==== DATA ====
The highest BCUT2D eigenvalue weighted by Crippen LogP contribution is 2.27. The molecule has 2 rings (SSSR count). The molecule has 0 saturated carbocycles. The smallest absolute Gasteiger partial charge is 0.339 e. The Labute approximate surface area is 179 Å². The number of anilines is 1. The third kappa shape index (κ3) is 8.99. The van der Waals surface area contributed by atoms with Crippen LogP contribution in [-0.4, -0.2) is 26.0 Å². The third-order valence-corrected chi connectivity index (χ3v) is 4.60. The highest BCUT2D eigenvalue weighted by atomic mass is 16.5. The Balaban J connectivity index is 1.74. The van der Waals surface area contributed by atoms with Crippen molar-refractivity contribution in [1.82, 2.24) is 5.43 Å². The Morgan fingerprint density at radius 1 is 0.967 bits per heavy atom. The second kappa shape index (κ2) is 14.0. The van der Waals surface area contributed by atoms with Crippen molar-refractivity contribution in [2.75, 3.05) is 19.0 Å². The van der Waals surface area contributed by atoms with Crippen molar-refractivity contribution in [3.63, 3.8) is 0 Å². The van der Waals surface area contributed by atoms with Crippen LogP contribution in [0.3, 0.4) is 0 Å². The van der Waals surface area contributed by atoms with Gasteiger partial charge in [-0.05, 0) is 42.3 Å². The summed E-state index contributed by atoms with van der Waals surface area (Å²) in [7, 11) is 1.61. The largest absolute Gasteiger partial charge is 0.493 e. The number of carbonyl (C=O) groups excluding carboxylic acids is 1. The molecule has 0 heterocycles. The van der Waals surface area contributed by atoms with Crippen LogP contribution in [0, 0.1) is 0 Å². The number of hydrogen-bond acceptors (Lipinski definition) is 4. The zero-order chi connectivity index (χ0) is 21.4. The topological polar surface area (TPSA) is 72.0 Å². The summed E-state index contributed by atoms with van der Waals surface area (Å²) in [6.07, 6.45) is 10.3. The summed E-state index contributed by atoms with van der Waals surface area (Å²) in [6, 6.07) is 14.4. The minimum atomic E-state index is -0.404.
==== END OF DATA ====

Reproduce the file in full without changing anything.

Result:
The highest BCUT2D eigenvalue weighted by Crippen LogP contribution is 2.27. The molecule has 2 rings (SSSR count). The molecule has 0 saturated carbocycles. The smallest absolute Gasteiger partial charge is 0.339 e. The Labute approximate surface area is 179 Å². The number of anilines is 1. The third kappa shape index (κ3) is 8.99. The van der Waals surface area contributed by atoms with Crippen LogP contribution in [-0.4, -0.2) is 26.0 Å². The third-order valence-corrected chi connectivity index (χ3v) is 4.60. The highest BCUT2D eigenvalue weighted by atomic mass is 16.5. The Balaban J connectivity index is 1.74. The van der Waals surface area contributed by atoms with Crippen molar-refractivity contribution in [1.82, 2.24) is 5.43 Å². The Morgan fingerprint density at radius 1 is 0.967 bits per heavy atom. The second kappa shape index (κ2) is 14.0. The van der Waals surface area contributed by atoms with Crippen molar-refractivity contribution in [2.75, 3.05) is 19.0 Å². The van der Waals surface area contributed by atoms with Crippen molar-refractivity contribution in [3.63, 3.8) is 0 Å². The van der Waals surface area contributed by atoms with Crippen LogP contribution in [0.3, 0.4) is 0 Å². The van der Waals surface area contributed by atoms with Gasteiger partial charge in [-0.05, 0) is 42.3 Å². The summed E-state index contributed by atoms with van der Waals surface area (Å²) in [7, 11) is 1.61. The largest absolute Gasteiger partial charge is 0.493 e. The number of carbonyl (C=O) groups excluding carboxylic acids is 1. The molecule has 0 heterocycles. The van der Waals surface area contributed by atoms with Crippen LogP contribution in [0, 0.1) is 0 Å². The number of hydrogen-bond acceptors (Lipinski definition) is 4. The zero-order chi connectivity index (χ0) is 21.4. The topological polar surface area (TPSA) is 72.0 Å². The summed E-state index contributed by atoms with van der Waals surface area (Å²) in [6.07, 6.45) is 10.3. The summed E-state index contributed by atoms with van der Waals surface area (Å²) in [6, 6.07) is 14.4. The minimum atomic E-state index is -0.404.